Graduate fashion – goodbye, Primark

It’s graduation time, and for me this means it has been a whole year since entering The Real World, looking back and reflecting on what I was doing this time last year. The main thing I was doing was getting incomprehensively annoyed at my lack of ability to find an outfit to graduate in.

I kid you not, I must have tried on 30 different shirts. I bought around 6 of those, only to keep the most expensive and then have it entirely covered up all day because my graduation robes were pinned slightly wrong at the front, making me look like I was wearing a black bed sheet all day. But what’s an awful set of photos when you have your whole university experience to look back on?

My university experience (fantastic though it was) meant I have lived off beans, bread and Primark clothes for the last five years. Besides all the regular life ambitions that come with completing a degree (go travelling, secure a job, keep in touch with friends, etc, etc) I promised myself as a third year student, that once I began working in a ‘proper job’ with a real income, I would leave my days as a Primark Princess behind and emerge as a successful adult into the likes of Topshop and places with nice things that don’t fall apart. Basically, my wardrobe was shit. Even the wardrobe itself gave up and collapsed at one point, trying to consume everything within it in a pile of MDF like a rugby player holding the ball to the floor, furiously trying not to let anyone get hold of what is in their grasp out of fear of what they will do with it. But one thing at a time, functioning furniture can come further down the line.

Now I have said job, I’m struggling to leave behind the clutter of £3 tshirts and jeans made out of an incomprehensible wax-like material. I got rather good at hunting out the single dress in the entire shop that didn’t yell out ‘I cost less than an hour’s wage!’ to all other dresses and their owners.

The trouble with Primark, and similarly priced shops, is that they ruin your price perception. I remember the day Primark opened in our city. I bumped into a friend in town who showed me the contents of her carrier bag (back in the day when they dished out plastic ones that didn’t require you to only shop on sunny days in fear of soggy paper bag syndrome) and announced that she had managed to find a belt, bag, shoes and top, all amounting to a total of £12. Great, get me there now! Where else am I to find such delirious bargains? The honeymoon period was short lived, however. The next time I entered my beloved Topshop all that greeted me were price tags that now appeared to be written in poisonous ink. My eyes! My purse! Get me back to Primark, quick! And there I stayed.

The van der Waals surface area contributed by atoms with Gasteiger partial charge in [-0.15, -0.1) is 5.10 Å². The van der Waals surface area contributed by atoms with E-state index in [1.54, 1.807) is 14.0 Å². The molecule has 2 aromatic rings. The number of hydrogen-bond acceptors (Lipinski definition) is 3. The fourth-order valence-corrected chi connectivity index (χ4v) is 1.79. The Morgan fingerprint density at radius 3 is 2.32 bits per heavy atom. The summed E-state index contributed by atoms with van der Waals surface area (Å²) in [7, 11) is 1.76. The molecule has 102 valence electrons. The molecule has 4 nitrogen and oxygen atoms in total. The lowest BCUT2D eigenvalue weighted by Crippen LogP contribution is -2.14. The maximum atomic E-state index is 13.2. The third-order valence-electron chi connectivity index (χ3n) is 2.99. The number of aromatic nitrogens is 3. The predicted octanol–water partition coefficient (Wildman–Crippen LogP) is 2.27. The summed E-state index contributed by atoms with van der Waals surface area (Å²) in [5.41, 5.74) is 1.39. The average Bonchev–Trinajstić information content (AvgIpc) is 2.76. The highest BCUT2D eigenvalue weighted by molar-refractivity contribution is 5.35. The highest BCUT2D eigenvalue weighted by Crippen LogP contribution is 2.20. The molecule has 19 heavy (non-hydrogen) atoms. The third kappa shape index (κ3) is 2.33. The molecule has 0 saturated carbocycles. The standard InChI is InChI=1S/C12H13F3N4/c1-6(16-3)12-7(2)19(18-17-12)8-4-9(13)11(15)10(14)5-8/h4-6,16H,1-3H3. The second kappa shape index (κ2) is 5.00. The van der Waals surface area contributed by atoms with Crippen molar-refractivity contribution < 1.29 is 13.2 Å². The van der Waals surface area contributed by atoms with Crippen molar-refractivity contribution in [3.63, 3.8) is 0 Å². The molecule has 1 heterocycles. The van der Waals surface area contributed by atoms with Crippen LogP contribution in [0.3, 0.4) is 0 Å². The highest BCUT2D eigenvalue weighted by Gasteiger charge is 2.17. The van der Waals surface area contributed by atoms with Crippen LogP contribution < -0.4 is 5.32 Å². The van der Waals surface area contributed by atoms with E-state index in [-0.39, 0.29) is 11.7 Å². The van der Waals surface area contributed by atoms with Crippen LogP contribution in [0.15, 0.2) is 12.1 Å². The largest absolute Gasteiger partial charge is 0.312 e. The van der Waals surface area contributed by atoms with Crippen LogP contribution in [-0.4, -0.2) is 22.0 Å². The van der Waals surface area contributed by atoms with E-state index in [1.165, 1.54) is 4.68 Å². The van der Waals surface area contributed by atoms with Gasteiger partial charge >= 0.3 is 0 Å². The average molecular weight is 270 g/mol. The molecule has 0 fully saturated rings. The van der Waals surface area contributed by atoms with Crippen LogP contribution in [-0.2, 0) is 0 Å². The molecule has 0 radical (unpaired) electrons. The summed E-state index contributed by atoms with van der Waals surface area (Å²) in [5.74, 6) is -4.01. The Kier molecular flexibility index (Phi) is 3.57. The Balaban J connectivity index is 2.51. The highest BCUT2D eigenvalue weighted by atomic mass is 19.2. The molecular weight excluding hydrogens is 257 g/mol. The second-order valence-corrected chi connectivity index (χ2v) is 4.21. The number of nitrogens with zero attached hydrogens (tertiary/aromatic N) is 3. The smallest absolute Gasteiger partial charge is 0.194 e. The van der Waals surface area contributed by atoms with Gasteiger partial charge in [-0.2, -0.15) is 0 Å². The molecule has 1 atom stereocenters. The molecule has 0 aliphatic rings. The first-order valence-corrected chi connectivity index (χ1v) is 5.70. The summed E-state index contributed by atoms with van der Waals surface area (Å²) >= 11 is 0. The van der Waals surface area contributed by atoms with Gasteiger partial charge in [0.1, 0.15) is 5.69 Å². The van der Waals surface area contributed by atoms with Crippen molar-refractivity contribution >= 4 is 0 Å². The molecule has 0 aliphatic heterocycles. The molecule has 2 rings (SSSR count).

Now, cautiously venturing out, I am wondering if my graduate vow to buy nicer clothes was thought out too hastily. Last week I bought a dress from a small boutique. It is a one-off design guaranteed to keep me from having to dive behind a pillar in the bar because four other girls in the room are also wearing my outfit. This one-off design comes with the downside of having to cater for several sizes to increase its chances of being purchased, and as a result the S-M size guide ends up looking cheap and ill-fitted.

The next day to work I wear an outfit consisting of approximately 80% Primark pieces, all which fit relatively well (excluding underwear. Primark should NOT make underwear), and sit at my desk in clothes that may not be the same shape after a few times around the washing machine, and definitely not after once in the tumble dryer, but they do fit fairly well and hardly made a dint in my wages. It wasn’t even long before I got complimented on my outfit: “I like that cardigan, doesn’t someone down the corridor have that one on today too?” Primark doesn’t come with a hefty price tag, but you do have to be willing to pay the tax of the mass-produced instead. Sigh.


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